Gulp

Adventures on the Alimentary Canal

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Goodreads claims that the Washington Post has deemed the author, Mary Roach, to be "America's funniest science writer." As far as I know, that's accurate. Probably the funniest science writer in the world, unless there's some unexpected humor in Uttar Pradesh of which I'm unaware. Especially now since Jonathan P. Dowling has passed away.

Sometimes when reading "out there" pop-science books, I imagine the author commenting: Did I just blow your mind, reader? Here, I imagined Ms. Roach saying things like Did I just gross you out? or even Did you just toss your cookies? She doesn't shy away from the gross, the disgusting, the icky. It's science! (And sometimes, even better, quackery.)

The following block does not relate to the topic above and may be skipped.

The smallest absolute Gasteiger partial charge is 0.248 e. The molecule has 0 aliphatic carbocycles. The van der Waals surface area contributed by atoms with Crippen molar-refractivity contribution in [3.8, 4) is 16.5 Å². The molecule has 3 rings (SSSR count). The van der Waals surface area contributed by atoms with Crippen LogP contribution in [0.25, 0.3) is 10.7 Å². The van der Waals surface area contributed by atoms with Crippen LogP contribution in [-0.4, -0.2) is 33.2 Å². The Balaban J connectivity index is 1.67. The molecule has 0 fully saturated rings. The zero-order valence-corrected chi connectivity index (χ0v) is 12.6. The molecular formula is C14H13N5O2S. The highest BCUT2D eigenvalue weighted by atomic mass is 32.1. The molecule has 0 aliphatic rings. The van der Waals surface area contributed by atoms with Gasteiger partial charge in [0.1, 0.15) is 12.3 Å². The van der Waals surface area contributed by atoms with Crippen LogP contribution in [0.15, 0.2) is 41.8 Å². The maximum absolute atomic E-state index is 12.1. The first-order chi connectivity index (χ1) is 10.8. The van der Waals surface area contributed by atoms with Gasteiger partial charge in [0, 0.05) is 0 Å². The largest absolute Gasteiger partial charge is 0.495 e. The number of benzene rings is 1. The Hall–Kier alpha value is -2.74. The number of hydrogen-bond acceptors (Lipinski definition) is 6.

As the name implies, it's a trip down your digestive tract, starting at the top, proceeding to the you-know-what. But she's the opposite of methodical; she talks about what interests her, and if you want a detailed discussion of intestinal villi or taste buds, you'll want to go to some more boring books. (They might be listed in this book's extensive bibliography, I haven't checked.)

So roughly, we have explorations of flavor sensing (diverting into the secrets of pet food); our arbitrary rules governing which animal organs/parts are just too nasty to consume; Fletcherism (chew your food, roughly forever). Perhaps more than you wanted to know about coprophagia (a highfalutin word about a lofalutin practice) in beast and man. Sometimes recycling advocates go too far.

If you eat something living, how long does it survive? Can it chew its way out? Can you eat yourself to death? What's the straight scoop on smuggling illicit items, er, down there? Fecal transplants, anyone?

And finally, Ms. Roach's discussion of Elvis's colon shows no reverence whatsoever to the King.

All presented with broad, wicked humor and (otherwise) fine, accessible writing. This book won't turn you into a gastroenterologist, but you'll have a good time.


Last Modified 2021-09-29 10:34 AM EDT